We remember Billie Holiday, nicknamed Lady Day, for the gardenias in her hair, her battles with drug addiction, and the fragile beauty of her voice. But behind the stage presence and the scandal lurked a woman who loved soft ears, sad brown eyes, and wet noses. Holiday had many canine companions, but one was especially close to her heart: a loyal Boxer named Mister.
In Mister and Lady Day, Amy Novesky and illustrator Vanessa Brantley Newton tell the moving story of the bond between the songstress and her favorite dog. Novesky’s spare, elegant prose occasionally reads like verse, as though Holiday herself were singing the text:
“While Lady was gone, she wrote letters
and knit sweaters. But she did not sing.
singing was about feeling, and she didn’t feel a thing.”
Newton’s illustrations capture both Holiday’s wistful glamour and the warmth between her and Mister. Both adorable and poignant, the pictures have the multilayered quality of a jazz standard. Lyrics from some of Holiday’s songs flit over some spreads, and bits of musical scores, letters, and various documents appear as wallpaper, on buildings, and on a gramophone. In one captivating spread, Mister and his mistress take a midnight walk in the city. They stroll over piano keys instead of pavement, suggesting the ever presence of music in Holiday’s life or, perhaps, that the love between Lady Day and her dog was worthy of a song of its own.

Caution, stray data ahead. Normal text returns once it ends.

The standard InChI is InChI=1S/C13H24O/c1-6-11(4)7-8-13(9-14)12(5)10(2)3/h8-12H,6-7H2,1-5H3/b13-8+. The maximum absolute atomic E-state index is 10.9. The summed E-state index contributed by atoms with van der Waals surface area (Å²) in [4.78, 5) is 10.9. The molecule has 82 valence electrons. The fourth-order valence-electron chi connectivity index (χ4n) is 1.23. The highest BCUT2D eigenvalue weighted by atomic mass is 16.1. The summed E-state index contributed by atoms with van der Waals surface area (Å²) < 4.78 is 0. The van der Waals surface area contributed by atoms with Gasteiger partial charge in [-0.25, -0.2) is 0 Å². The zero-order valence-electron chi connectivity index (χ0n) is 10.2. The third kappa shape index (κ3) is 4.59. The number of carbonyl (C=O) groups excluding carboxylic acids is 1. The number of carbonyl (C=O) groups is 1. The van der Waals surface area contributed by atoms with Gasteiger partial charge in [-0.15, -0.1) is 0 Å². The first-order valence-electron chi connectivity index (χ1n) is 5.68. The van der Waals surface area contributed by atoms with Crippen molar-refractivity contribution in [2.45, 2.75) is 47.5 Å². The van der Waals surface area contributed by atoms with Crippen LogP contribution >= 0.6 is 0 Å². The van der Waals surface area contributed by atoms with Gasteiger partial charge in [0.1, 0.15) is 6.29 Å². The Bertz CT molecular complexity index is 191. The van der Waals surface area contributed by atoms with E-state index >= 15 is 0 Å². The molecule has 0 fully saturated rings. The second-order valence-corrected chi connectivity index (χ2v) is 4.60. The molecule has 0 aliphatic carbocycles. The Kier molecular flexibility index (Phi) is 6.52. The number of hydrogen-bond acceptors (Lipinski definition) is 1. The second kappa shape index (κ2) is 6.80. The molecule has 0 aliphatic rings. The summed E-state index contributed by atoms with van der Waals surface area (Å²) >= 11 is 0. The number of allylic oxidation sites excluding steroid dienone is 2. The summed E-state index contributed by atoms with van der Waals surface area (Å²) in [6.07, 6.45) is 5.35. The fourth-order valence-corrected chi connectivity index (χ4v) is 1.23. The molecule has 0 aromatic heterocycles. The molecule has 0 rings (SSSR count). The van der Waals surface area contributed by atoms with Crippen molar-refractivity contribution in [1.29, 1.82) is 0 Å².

Mister and Lady Day is a love story, a celebration of the relationship between Holiday and Mister and the human-canine bond in general. It is also a gorgeous introduction to a gifted artist and a reminder that behind stars’ personae and tabloid snapshots are people who want to love and be loved.
-Dorothy A. Dahm